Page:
For the client to know where the data directory is, a registry key is required. You can either capture this information using a packaging software or install Quickmap on a test computer, point it to the data location and look at the following registry key:

HKEY_LOCAL_MACHINE\SOFTWARE\WOW6432Node\Custom Software\Quickmap\Config\DataDir

To install Quickmap on a test computer, you’ll probably want to get a copy of a full installer (client and data), so please contact Quickmap for this if one hasn’t already been provided to you. The reason I recommend this, is because it’s common for users to point the registry to the wrong folder within the data directory and it’s good to go through a full install to ensure that Quickmap works in your environment anyway, as well as seeing the other install options and registry settings for familiarity.

3. Deploying The Quickmap Client

There are several ways to do this, but for simplicity I recommend deploying the Quickmap client using the following silent command line parameters exactly as listed below:

QSetup.exe -quiet -passive

There are a few places to acquire the QSetup.exe, but I recommend getting it from either an existing installed Quickmap data directory that was created from a full install file (which includes data and client) or preferably from the bundle on the download page. The only reason to use the QSetup.exe from an existing data directory would be if you wanted to install a specific older version of Quickmap because for example, if you have a difficult change control process that makes it difficult to install new software. I would recommend most users to use the download link to get the latest version of Quickmap with the latest features and bug-fixes.

4. Licensing And Registration

Finally, you’ll want to license and automatically register Quickmap so the users don’t have to do it. Please see this article on licensing and automatically registering Quickmap through the registry.

Updating The Data

Quickmap has regular updates to the data, so it’s important to think about how this data is to be deployed going forward. Your approach may be different, depending on whether you chose to deploy Quickmap with the data on each client or on a server. There are three ways that we provide the data to our customers: either via a bootstrap installer (not a good option for remote deployment); a zip file that’s emailed out to a specific email address; or via the Quickmap Data Download Manager (QDDM).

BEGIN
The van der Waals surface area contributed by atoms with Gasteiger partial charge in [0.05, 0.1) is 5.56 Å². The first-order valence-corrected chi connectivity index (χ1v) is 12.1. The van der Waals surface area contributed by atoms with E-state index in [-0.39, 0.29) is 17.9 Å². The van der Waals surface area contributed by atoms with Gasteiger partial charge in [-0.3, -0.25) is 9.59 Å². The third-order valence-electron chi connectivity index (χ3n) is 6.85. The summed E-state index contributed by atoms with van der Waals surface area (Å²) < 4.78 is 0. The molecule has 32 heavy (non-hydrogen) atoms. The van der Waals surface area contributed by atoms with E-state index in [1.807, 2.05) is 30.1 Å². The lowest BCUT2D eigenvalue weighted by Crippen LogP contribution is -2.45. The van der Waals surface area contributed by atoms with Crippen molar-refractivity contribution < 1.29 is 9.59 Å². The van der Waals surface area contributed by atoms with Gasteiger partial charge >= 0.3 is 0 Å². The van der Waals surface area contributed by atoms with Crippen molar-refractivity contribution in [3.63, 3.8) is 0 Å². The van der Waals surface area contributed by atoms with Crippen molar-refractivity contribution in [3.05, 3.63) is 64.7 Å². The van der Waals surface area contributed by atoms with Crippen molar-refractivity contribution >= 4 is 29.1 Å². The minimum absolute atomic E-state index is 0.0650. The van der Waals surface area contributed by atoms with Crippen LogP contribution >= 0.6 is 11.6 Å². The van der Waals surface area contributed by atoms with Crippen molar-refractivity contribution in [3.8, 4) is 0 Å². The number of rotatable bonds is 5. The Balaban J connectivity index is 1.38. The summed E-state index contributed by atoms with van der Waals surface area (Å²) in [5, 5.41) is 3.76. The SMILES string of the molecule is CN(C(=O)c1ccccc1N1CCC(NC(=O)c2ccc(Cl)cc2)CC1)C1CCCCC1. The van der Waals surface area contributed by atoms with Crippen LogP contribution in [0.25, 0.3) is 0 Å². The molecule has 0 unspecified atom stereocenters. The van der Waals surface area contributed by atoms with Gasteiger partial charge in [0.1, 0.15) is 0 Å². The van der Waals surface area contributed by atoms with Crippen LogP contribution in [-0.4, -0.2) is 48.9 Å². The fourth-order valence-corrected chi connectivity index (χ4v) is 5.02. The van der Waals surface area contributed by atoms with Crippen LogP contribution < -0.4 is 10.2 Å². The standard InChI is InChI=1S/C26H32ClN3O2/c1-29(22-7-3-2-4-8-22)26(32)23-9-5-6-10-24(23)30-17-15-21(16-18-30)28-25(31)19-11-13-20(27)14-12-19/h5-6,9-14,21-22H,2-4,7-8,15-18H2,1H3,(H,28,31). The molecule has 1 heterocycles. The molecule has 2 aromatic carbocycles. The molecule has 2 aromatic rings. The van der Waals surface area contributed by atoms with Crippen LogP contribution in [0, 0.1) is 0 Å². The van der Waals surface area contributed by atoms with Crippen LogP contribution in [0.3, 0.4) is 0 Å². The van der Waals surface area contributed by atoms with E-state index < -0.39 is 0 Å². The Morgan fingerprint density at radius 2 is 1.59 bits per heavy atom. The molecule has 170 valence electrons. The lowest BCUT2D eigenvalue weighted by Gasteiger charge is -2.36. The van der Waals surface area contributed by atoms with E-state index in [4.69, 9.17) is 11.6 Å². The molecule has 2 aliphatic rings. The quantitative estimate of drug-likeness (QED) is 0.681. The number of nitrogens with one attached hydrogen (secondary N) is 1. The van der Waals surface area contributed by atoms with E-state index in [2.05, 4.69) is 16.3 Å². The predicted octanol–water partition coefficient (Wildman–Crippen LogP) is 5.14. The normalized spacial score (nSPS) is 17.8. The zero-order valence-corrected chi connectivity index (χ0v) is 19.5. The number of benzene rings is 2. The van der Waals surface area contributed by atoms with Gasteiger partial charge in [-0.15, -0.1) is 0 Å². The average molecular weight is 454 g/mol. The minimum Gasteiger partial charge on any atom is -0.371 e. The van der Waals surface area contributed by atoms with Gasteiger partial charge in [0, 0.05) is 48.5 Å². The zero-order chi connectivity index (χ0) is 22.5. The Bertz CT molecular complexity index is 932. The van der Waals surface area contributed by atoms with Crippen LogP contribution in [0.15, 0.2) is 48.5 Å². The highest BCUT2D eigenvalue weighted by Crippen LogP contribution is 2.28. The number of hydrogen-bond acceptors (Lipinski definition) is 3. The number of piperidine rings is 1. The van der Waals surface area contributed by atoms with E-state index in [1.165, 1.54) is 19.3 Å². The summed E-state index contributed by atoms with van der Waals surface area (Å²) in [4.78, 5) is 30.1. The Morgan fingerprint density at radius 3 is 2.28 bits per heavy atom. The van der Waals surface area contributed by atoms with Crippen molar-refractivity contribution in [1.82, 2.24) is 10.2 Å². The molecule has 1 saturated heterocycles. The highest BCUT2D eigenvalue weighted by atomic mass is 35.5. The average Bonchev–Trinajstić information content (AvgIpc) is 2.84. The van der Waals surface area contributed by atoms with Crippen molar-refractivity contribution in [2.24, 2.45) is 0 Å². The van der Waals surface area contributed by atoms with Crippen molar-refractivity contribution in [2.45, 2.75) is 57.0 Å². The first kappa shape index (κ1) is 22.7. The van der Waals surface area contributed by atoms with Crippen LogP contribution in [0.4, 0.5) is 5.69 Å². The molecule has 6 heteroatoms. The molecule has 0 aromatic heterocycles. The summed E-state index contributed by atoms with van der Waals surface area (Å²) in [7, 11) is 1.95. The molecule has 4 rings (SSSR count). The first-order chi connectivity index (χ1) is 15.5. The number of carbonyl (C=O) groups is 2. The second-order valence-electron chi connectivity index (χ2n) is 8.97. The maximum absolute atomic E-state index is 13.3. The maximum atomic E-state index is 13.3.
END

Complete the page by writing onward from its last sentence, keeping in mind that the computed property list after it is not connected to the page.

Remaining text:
The QDDM is a good option if you have the data installed on a server because it will automatically do the update for you at a scheduled time as soon as the data is available. At the time of writing, the QDDM is free for one license, but costs extra for every copy of the QDDM that you want to install. Therefore it’s not an appropriate solution for an environment with lots of users with data installed on each client. However, the QDDM could be used as a way to download the data to one computer and then another solution to distribute it from there.

If you are rolling your own solution, you need to ensure that Quickmap is not in use while the data is being updated. Fortunately the Quickmap client checks every 30 seconds (or so?) for a file named qmap.lck in the data directory. If this file is detected, the client closes within 30 seconds and won’t start up until the qmap.lck file disappears. Therefore this mechanism can be used to manually update the data directory with new data (by copying it in, overwriting existing files).